City and language - City and serendipity -City and vitizen
City and language
City is inhabited by citizens, language by words. In intercultural city the language we don’t know is the reason for examining the dipole ‘‘otherness – identity’’ with its prospects. The relationship of knowledge and power, power and possession plays a significant role, whilst mobility cultivates the criterion of observation to the citizen. Moreover, in an intercultural city we hear evanescent sounds while walking through arcades, going down metro steps and looking at our book under our arm as if it were a personal translator. The sounds of a language we don’t speak can show us that even we don’t understand, we can see through these sounds; feel when people are anxious or unhappy. Also, the desire to know what they are saying is not genuine desire for knowledge but it is aspiration for power and possession. When I know something, I include it in a homogeneous sum and I am not interested any more, therefore it is not other, it is similar to other elements. Possession is against otherness.
City and serendipity
The history of cities has demonstrated that cities are consisted of heteroclite elements. Dialectics about interculturalism relates to the notion of serendipity; to the quest of different that circulates in the already old. It relates to the new, the non similar, so that experience creates the framework of lived interculturalism. Only the judgement of the world a priori, according to Kant argument, is not enough to distill messages from life. Messages demand personal involvement. Cultural coexistence abolishes the image of a registration city. Respecting interculturalism means also respecting crypticism, private life. Arcades and collectors call upon this proper sense and transorm the image of city into something interesting. Light is the shadow of the other person. I don’t know what he or she says, I know that he or she stares at me.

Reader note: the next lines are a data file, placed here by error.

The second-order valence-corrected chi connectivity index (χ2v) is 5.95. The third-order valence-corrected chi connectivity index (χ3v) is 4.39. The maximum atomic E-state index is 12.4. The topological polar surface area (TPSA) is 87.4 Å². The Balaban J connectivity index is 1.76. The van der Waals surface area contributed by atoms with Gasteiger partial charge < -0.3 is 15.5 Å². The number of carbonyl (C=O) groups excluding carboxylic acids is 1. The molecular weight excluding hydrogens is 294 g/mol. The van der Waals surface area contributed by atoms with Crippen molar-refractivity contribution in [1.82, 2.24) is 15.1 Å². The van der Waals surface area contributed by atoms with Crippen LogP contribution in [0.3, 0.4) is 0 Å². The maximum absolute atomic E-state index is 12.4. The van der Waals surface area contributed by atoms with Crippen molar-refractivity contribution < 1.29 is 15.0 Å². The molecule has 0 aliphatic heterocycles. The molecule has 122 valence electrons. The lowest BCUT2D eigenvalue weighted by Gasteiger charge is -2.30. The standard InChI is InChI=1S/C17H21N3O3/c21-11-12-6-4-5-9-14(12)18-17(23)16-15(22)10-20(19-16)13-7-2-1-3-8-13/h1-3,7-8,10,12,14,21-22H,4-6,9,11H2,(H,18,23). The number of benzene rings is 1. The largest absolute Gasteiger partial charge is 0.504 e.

City and vitizen
In 2008, in the year of intercultural dialogue, cities abolish borders, achieving what flags have not achieved yet: to shape a new dweller, a collector, who belongs to the world and life, by crossing cities and combining the local with the global. This new dweller – not citizen- I call Vitizen. He is not a consumer; he sees one encyclopedia through any arcade. Vitizen, as I have thought to define the term, is a dweller of the world in a broader sense without paying attention to flags that call upon the nation, the army, the massive parade.